Title page for ETD etd-1112103-102606


Type of Document Dissertation
Author Arancibia, Ramon Alejandro
Author's Email Address rarancibia@agctr.lsu.edu
URN etd-1112103-102606
Title Enhanced Pectin Degradation is Associated with the Ease of Fruit Detachment in Tabasco Pepper
Degree Doctor of Philosophy (Ph.D.)
Department Horticulture
Advisory Committee
Advisor Name Title
Carl E. Motsenbocker Committee Chair
David H. Picha Committee Member
Ding S. Shih Committee Member
Paul W. Wilson Committee Member
Thomas S. Moore Committee Member
James Board Dean's Representative
Keywords
  • ripening
  • pectinesterase
  • cell wall
  • uronide
Date of Defense 2003-11-04
Availability unrestricted
Abstract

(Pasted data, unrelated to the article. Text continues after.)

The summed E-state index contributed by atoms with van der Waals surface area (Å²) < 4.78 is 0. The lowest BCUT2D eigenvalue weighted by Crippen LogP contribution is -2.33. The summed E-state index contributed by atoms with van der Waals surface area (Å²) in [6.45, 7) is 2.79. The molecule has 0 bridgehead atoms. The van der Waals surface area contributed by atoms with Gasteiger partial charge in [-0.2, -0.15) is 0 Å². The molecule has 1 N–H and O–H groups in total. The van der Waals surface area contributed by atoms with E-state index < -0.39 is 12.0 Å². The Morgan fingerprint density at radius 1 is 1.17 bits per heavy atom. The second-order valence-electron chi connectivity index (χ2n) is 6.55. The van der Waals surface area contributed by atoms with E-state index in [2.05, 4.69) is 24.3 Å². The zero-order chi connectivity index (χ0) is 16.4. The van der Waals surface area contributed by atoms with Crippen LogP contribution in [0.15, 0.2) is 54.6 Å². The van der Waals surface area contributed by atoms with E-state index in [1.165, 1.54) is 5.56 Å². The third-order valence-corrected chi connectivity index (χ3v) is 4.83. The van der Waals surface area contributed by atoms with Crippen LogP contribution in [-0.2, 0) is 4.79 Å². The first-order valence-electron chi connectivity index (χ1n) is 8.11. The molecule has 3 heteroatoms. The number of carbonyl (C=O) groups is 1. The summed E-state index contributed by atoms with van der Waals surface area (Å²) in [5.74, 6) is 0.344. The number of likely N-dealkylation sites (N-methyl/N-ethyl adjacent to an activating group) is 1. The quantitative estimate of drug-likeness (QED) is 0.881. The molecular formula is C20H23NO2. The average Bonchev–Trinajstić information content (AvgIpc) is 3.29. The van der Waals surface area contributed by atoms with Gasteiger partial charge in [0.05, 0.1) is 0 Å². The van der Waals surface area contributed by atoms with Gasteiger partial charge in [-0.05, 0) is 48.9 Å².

Pectin metabolism was analyzed in tabasco pepper (Capsicum frutescens L.) to determine the metabolic process associated with the ease of fruit detachment from the calyx. Two genotypes that differ in the fruit detachment force (FDF) were used: 'Easy Pick' (EZ) which requires a low force and 'Hard Pick' (HP) which requires higher force. Pectin dissolution in fresh ripe fruit tissue and in extracted fruit cell wall was higher in the EZ genotype than the HP genotype and inversely correlated to the FDF. Size-exclusion chromatography of EDTA-soluble polyuronides indicated that pectin was degraded in ripe tissue from both genotypes, but the degree of depolymerization was more extensive in the EZ genotype. The ease of fruit detachment was, therefore, attributed to pectin ultra-degradation. Polygalacturonase activity, however, was the same in protein extracts from both genotypes. In contrast, pectin methyl-esterase (PME) activity in vivo assessed by methanol production was detected in ripe fruit of the EZ genotype only and it was associated with the FDF decline. The decrease in degree of pectin esterification and pH at the fruit junction area detected in EZ ripe fruit was attributed to PME activity in vivo. PME activity in vitro, however, was detected in protein extracts and disrupted tissue from both genotypes at all ripening stages. This suggests that a PME regulatory mechanism may be blocking PME activity in vivo. Two PME isoforms were detected in protein extracts from ripe fruit. The PME-1 form was detected in EZ genotype only and appears to be responsible for methanol production in vivo. A predominant 36.7 k protein was associated with localized pH reduction in a pectin-agarose gel. The PME-2 form was detected in both genotypes and appears to be active in disrupted tissue only. A 40.8 k protein was resolved consistently in PME-2 active fractions. In conclusion, PME-1 appears to be responsible for PME activity in vivo and was associated with the ease of fruit detachment in tabasco pepper.
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